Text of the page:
After the morning jazz class, we moved on to Ballet. It was the first ballet class I’d taken in probably 10 years, and it was one hell of a workout. I’ve never enjoyed ballet, but I maintain a very high level of respect for accomplished ballet dancers. It’s amazing how you can be standing in one place doing what seems like a very simple step, and the next thing you know you are dripping in sweat because every muscle in your body is working so hard to maintain the necessary form and control. It felt good, actually. Not so good that I’m about to sign myself up for a weekly ballet class, but good nonetheless. The main problem I had with ballet was that it had been so long since I’d taken a class that I’d forgotten all the names of the steps. This meant that through the entire class I had no idea what any of the words coming out of the instructor’s mouth meant. He’d rattle off instructions for a routine, everyone would nod along, and I’d step back as the first group took off dancing and do my best to mimic whatever they did when it was my turn. I think I did okay, all things considered.
After ballet was Tap, and thank goodness. It was the only workshop of the day in which I felt remotely competent. The instructor was fabulous, and even though the steps were almost impossibly fast and the floor was a little too slippery, I kept up with the class and had a fantastic time.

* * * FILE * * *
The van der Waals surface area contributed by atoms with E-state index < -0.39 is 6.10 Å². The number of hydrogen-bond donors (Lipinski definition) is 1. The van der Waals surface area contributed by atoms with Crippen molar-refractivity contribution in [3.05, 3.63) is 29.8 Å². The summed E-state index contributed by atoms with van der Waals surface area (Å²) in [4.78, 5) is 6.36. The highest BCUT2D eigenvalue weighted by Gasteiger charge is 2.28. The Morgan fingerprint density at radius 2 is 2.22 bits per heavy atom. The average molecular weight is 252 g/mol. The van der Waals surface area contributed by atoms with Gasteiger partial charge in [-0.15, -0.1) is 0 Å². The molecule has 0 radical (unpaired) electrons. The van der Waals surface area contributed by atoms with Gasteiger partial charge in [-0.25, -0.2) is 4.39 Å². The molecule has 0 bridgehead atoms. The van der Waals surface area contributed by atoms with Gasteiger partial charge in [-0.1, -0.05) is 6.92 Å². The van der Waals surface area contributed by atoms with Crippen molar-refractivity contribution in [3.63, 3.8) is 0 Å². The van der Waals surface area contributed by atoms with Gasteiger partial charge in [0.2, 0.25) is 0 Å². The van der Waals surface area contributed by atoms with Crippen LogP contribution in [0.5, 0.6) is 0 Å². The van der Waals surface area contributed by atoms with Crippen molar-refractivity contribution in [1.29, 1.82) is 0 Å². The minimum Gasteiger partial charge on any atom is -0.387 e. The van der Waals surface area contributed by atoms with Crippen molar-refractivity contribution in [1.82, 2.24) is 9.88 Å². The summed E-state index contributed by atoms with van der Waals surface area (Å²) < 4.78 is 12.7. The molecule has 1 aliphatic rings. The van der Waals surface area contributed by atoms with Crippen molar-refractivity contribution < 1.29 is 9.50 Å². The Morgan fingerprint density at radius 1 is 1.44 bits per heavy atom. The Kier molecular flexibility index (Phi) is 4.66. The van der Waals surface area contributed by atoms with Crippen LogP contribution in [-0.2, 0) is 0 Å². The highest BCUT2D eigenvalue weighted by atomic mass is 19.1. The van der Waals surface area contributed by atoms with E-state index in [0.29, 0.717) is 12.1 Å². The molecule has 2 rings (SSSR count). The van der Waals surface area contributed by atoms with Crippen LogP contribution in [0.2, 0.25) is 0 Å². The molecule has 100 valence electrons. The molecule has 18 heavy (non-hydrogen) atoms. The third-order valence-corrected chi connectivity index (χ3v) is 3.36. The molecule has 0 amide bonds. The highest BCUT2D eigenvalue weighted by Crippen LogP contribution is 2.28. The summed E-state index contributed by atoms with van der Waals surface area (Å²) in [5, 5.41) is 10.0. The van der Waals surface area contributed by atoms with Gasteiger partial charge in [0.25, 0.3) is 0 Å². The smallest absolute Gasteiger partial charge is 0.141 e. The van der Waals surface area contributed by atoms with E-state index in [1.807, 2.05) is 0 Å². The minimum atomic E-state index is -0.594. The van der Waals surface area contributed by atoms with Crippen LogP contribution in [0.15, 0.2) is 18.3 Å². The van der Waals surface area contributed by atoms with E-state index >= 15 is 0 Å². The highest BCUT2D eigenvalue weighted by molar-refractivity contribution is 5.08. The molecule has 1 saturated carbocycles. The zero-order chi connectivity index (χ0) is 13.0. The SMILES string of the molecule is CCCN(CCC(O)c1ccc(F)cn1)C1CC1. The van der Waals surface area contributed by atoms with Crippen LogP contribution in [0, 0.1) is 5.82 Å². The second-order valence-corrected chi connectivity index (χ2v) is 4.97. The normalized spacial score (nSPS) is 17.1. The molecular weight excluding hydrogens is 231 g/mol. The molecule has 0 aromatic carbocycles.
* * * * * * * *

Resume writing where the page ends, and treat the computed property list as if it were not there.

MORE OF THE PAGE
The other workshop was Hip Hop. We half-joked the night before about sneaking a couple of airplane-sized bottles of wine to help us very, very white women make it through an hour of hip hop, but we didn’t actually follow through with that plan. We should have.
All in all, the competition weekend was a really fun experience. Hopefully there will be more adults competing next year, but even if there aren’t, my studio plans to bring more adult numbers so we’ll be sure to have more competition, even if only amongst ourselves. It also seems likely that we’ll get to take the teachers’ workshops, which will be a little more appropriate for our skill level. I definitely got my ass kicked at the workshops, but I tried my hardest and made it through all five hours of far-above-my-level dancing without giving up. I may have won the gold by default on Saturday, but, dammit, I earned that gold medal on Sunday. And for that, I am very proud of myself.